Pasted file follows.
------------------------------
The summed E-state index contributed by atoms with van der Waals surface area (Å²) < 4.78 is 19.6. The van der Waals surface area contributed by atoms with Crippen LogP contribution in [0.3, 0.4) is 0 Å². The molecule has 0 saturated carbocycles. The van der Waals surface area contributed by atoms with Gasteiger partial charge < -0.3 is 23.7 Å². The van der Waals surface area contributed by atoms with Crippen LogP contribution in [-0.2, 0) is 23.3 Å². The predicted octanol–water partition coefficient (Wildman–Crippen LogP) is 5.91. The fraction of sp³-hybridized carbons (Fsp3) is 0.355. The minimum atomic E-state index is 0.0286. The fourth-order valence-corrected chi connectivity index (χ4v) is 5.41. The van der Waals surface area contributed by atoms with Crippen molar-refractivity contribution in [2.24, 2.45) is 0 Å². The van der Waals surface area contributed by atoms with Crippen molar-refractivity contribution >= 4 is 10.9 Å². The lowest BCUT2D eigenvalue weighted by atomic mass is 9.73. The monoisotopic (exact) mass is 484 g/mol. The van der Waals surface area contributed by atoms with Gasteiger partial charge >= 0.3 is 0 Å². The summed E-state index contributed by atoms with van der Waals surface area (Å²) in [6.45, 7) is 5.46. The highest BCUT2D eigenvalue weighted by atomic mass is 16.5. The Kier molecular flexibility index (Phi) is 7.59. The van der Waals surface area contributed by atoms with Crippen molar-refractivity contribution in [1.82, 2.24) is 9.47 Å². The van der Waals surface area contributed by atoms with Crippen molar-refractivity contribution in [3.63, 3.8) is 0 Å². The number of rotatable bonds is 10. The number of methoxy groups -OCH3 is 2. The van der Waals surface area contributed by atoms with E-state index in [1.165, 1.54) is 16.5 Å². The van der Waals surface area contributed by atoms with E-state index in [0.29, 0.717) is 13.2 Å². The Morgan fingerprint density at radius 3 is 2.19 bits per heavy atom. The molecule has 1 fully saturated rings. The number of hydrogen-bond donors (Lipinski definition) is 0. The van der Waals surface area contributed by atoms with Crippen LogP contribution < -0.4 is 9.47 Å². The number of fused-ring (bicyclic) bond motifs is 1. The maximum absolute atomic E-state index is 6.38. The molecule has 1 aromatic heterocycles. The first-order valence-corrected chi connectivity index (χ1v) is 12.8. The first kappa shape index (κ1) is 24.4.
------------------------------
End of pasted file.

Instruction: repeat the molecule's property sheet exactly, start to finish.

The summed E-state index contributed by atoms with van der Waals surface area (Å²) < 4.78 is 19.6. The van der Waals surface area contributed by atoms with Crippen LogP contribution in [0.3, 0.4) is 0 Å². The molecule has 0 saturated carbocycles. The van der Waals surface area contributed by atoms with Gasteiger partial charge < -0.3 is 23.7 Å². The van der Waals surface area contributed by atoms with Crippen LogP contribution in [-0.2, 0) is 23.3 Å². The predicted octanol–water partition coefficient (Wildman–Crippen LogP) is 5.91. The fraction of sp³-hybridized carbons (Fsp3) is 0.355. The minimum atomic E-state index is 0.0286. The fourth-order valence-corrected chi connectivity index (χ4v) is 5.41. The van der Waals surface area contributed by atoms with Crippen molar-refractivity contribution in [2.24, 2.45) is 0 Å². The van der Waals surface area contributed by atoms with Crippen molar-refractivity contribution >= 4 is 10.9 Å². The lowest BCUT2D eigenvalue weighted by atomic mass is 9.73. The monoisotopic (exact) mass is 484 g/mol. The van der Waals surface area contributed by atoms with Gasteiger partial charge >= 0.3 is 0 Å². The summed E-state index contributed by atoms with van der Waals surface area (Å²) in [6.45, 7) is 5.46. The highest BCUT2D eigenvalue weighted by atomic mass is 16.5. The Kier molecular flexibility index (Phi) is 7.59. The van der Waals surface area contributed by atoms with Crippen molar-refractivity contribution in [1.82, 2.24) is 9.47 Å². The van der Waals surface area contributed by atoms with Crippen molar-refractivity contribution in [3.63, 3.8) is 0 Å². The number of rotatable bonds is 10. The number of methoxy groups -OCH3 is 2. The van der Waals surface area contributed by atoms with E-state index in [1.165, 1.54) is 16.5 Å². The van der Waals surface area contributed by atoms with E-state index in [0.29, 0.717) is 13.2 Å². The Morgan fingerprint density at radius 3 is 2.19 bits per heavy atom. The molecule has 1 fully saturated rings. The number of hydrogen-bond donors (Lipinski definition) is 0. The van der Waals surface area contributed by atoms with Crippen LogP contribution < -0.4 is 9.47 Å². The number of fused-ring (bicyclic) bond motifs is 1. The maximum absolute atomic E-state index is 6.38. The molecule has 1 aromatic heterocycles. The first-order valence-corrected chi connectivity index (χ1v) is 12.8. The first kappa shape index (κ1) is 24.4.